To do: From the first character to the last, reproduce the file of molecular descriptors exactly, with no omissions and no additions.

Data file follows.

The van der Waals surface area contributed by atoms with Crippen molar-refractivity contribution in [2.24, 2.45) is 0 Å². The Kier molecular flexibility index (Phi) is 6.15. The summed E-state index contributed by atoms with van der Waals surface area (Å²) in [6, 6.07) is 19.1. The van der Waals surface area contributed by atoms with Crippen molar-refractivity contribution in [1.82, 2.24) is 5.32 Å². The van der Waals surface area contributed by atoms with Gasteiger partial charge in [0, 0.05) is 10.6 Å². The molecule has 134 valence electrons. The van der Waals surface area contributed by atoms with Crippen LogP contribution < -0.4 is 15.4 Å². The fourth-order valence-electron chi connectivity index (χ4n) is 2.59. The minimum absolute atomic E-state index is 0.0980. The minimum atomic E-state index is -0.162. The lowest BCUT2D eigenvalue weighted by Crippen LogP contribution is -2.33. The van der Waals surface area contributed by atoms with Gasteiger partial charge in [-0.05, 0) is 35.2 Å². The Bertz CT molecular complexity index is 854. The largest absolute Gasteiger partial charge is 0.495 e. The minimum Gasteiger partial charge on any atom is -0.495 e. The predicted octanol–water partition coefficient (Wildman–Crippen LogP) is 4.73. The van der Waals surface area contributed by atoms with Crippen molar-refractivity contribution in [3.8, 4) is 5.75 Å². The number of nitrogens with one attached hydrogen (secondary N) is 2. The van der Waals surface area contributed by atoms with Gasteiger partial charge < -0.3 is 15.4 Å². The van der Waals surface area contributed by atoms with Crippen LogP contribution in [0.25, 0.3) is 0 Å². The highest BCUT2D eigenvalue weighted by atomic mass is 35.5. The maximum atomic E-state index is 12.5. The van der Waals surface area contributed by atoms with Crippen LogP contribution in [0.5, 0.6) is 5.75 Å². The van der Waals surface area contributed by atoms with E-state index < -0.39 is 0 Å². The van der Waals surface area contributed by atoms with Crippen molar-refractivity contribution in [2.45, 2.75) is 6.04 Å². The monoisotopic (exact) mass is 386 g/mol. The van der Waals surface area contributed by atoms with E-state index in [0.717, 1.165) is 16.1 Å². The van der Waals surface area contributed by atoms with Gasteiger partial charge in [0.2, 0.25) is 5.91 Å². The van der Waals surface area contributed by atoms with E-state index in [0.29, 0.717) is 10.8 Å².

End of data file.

The van der Waals surface area contributed by atoms with Crippen molar-refractivity contribution in [2.24, 2.45) is 0 Å². The Kier molecular flexibility index (Phi) is 6.15. The summed E-state index contributed by atoms with van der Waals surface area (Å²) in [6, 6.07) is 19.1. The van der Waals surface area contributed by atoms with Crippen molar-refractivity contribution in [1.82, 2.24) is 5.32 Å². The van der Waals surface area contributed by atoms with Gasteiger partial charge in [0, 0.05) is 10.6 Å². The molecule has 134 valence electrons. The van der Waals surface area contributed by atoms with Crippen LogP contribution < -0.4 is 15.4 Å². The fourth-order valence-electron chi connectivity index (χ4n) is 2.59. The minimum absolute atomic E-state index is 0.0980. The minimum atomic E-state index is -0.162. The lowest BCUT2D eigenvalue weighted by Crippen LogP contribution is -2.33. The van der Waals surface area contributed by atoms with Gasteiger partial charge in [-0.05, 0) is 35.2 Å². The Bertz CT molecular complexity index is 854. The largest absolute Gasteiger partial charge is 0.495 e. The minimum Gasteiger partial charge on any atom is -0.495 e. The predicted octanol–water partition coefficient (Wildman–Crippen LogP) is 4.73. The van der Waals surface area contributed by atoms with Crippen molar-refractivity contribution in [3.8, 4) is 5.75 Å². The number of nitrogens with one attached hydrogen (secondary N) is 2. The van der Waals surface area contributed by atoms with Gasteiger partial charge < -0.3 is 15.4 Å². The van der Waals surface area contributed by atoms with Crippen LogP contribution in [0.25, 0.3) is 0 Å². The highest BCUT2D eigenvalue weighted by atomic mass is 35.5. The maximum atomic E-state index is 12.5. The van der Waals surface area contributed by atoms with Crippen LogP contribution in [0.5, 0.6) is 5.75 Å². The van der Waals surface area contributed by atoms with E-state index < -0.39 is 0 Å². The van der Waals surface area contributed by atoms with Crippen molar-refractivity contribution in [2.45, 2.75) is 6.04 Å². The monoisotopic (exact) mass is 386 g/mol. The van der Waals surface area contributed by atoms with E-state index in [0.717, 1.165) is 16.1 Å². The van der Waals surface area contributed by atoms with Gasteiger partial charge in [0.2, 0.25) is 5.91 Å². The van der Waals surface area contributed by atoms with E-state index in [0.29, 0.717) is 10.8 Å².